Standard Quiche crusts are so complicated to make… it’s such a major turn off. I don’t want to become a Quiche expert; I just want a quick way to make a lovely tart. So here is my version for making Quiche with corn flour and olive oil – instead of wheat flour and butter.
Ever read or watched a Martha Stewart episode on making Quiche? Almost every Quiche crust out there is so complicated to make. You need to go through so many steps before putting the Quiche dough into the fridge, and the crust into the oven (which actually has to be done not once, but twice). But what if you love Quiche and want to make it quickly and with no hassle?
One day I decided to find an alternative Quiche that didn’t require all the kneading, rolling, putting into the fridge, waiting, poking holes with a fork, weighing down the dough with beans, and placing the crust in the oven. Then… out it goes, and you add the topping, then back into the oven, then wait again!
I wanted something way simpler… and so one day I found a recipe using olive oil (instead of the standard butter) and a straight-forward number of steps. No waiting was involved. That was my kind of thing! I didn’t save the recipe using Pinterest, so I ended up losing the original maker’s link. I am so sorry for that. I kept the recipe in my non-virtual cookbook, on my desktop, you see.
So, I pulled out that recipe and figured I could change one thing or two.
Before I start, I need to say this.
There is a little science behind the Quiche. It has to do with the way you “layer” the ingredients. You must always have something, like a barrier, between the crust & the milk-egg mixture. This barrier can be any kind of grated cheese. If you decide to add a layer of stuffing, then the stuffing needs to go on top of the cheese. The last layer is the milk-egg mixture. Of course, there are Quiche recipes that use milk-cream-egg, but I opted for a lighter milk-egg version.
In this recipe I ventured out of the Quiche rule by letting go of the cheese, although according to many sources, this is a serious breech of Quiche etiquette. The reason is that cheese acts as a barrier that prevents the crust from getting soggy. I guess the fact I used not-so-refined corn flour helped in preventing the sogginess.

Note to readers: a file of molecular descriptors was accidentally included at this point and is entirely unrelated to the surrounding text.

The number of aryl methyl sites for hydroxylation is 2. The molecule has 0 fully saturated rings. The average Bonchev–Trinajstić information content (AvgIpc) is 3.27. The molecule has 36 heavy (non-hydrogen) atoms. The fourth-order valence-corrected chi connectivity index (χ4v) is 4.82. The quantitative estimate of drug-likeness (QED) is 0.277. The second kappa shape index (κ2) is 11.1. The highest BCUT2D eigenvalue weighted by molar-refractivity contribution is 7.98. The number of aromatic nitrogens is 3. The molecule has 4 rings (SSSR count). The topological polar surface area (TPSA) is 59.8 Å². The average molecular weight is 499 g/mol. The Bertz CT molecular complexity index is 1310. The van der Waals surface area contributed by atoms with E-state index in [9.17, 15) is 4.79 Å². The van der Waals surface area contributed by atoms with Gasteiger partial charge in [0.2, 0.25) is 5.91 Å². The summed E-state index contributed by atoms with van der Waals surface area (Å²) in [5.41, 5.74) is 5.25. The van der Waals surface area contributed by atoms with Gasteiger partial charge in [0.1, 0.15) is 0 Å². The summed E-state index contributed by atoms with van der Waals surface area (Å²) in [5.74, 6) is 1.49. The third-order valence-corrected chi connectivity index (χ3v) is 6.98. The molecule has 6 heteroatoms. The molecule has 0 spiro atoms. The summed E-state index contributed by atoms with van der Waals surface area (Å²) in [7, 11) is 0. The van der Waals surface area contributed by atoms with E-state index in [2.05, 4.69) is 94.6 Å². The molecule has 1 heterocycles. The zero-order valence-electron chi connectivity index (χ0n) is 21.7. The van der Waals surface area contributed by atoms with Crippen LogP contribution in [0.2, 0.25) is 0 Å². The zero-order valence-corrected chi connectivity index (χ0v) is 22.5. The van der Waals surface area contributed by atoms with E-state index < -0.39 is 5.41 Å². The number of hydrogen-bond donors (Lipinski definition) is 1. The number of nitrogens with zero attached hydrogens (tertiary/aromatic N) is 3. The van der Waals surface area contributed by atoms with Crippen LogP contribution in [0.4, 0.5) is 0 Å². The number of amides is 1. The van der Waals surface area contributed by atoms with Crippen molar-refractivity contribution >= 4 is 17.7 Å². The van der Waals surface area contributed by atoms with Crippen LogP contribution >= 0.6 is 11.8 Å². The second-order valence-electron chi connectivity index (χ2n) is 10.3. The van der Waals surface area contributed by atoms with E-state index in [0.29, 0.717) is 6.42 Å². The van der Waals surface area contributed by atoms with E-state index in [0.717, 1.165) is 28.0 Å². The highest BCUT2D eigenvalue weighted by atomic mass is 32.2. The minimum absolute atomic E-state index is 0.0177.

Another Quiche basic is the cream. You can use double cream, a mixture of milk and cream, and only milk. This needs to be beaten together with a few eggs. Now, you can add all sorts of herbs to this mixture, depending on your personal preference.
One last thing about the Quiche, is the stuffing. You can’t use raw veggies, they have to be sautéed, and the cool thing is that the ingredients are up to you; you can cook anything to your liking. But if you are using spinach, you need to discard of the water to prevent the sogginess of the crust.
Here’s what you need to make an alternative homemade Quiche:
- Corn flour (1 cup)
- Salt (1/2 tsp)
- Olive oil (1/4 cup)
- Ice-cold water (1/4 cup)… or you can use really cold water from the fridge
- Olive oil (1-2 tbsp)
- Garlic (1 bulb, diced)
- Mushrooms (as much as you like, diced)
- Broccoli (diced)
- Salt (a pinch)
- Ground black pepper
- Eggs (2-3)
- Milk (1 cup)
- Baking Soda (1/2 tsp)
- Herbs (a small dash of dried Oregano & Rosemary, fresh Parsley leaves)
- Salt (a pinch)
- Ground black pepper
In a big bowl, add a pinch of salt to the corn flour and mix.
In a separate bowl, add olive oil to ice-cold water, use a whisk to blend well and create a frothy vinaigrette-like liquid. Add liquid to corn flour and mix with hand until all corn flour looks oily. If you knead you will get a fragile dough.
In a saucepan, add garlic and sauté. Add the rest of the ingredients and sauté, then add the pinch of salt and black pepper. Set aside.
In a bowl, crack the eggs, blend. Add the milk, blend with a fork until well combined and a bit frothy. Add salt, Baking Soda, herbs, black pepper, blend.
In a heat proof oven tray, spread a little oil on all sides and bottom. Drop the corn flour in equal quantities across the tray and press down with your fingers to create a semi-solid crust, bring a fork and poke holes in the different places carefully, without scattering around the flour. Otherwise press the flour back again with your fingers.
Spread the sautéed veggies on top of the dough. Then, pour the “cream” mixture in equal parts to fill up the tray.
Pop the tray into a medium-heat oven for about 15-20 minutes. You can check out the crust by cutting a small piece and tasting it. The “cream” mixture should be hard.
Serve with salad on the side, and…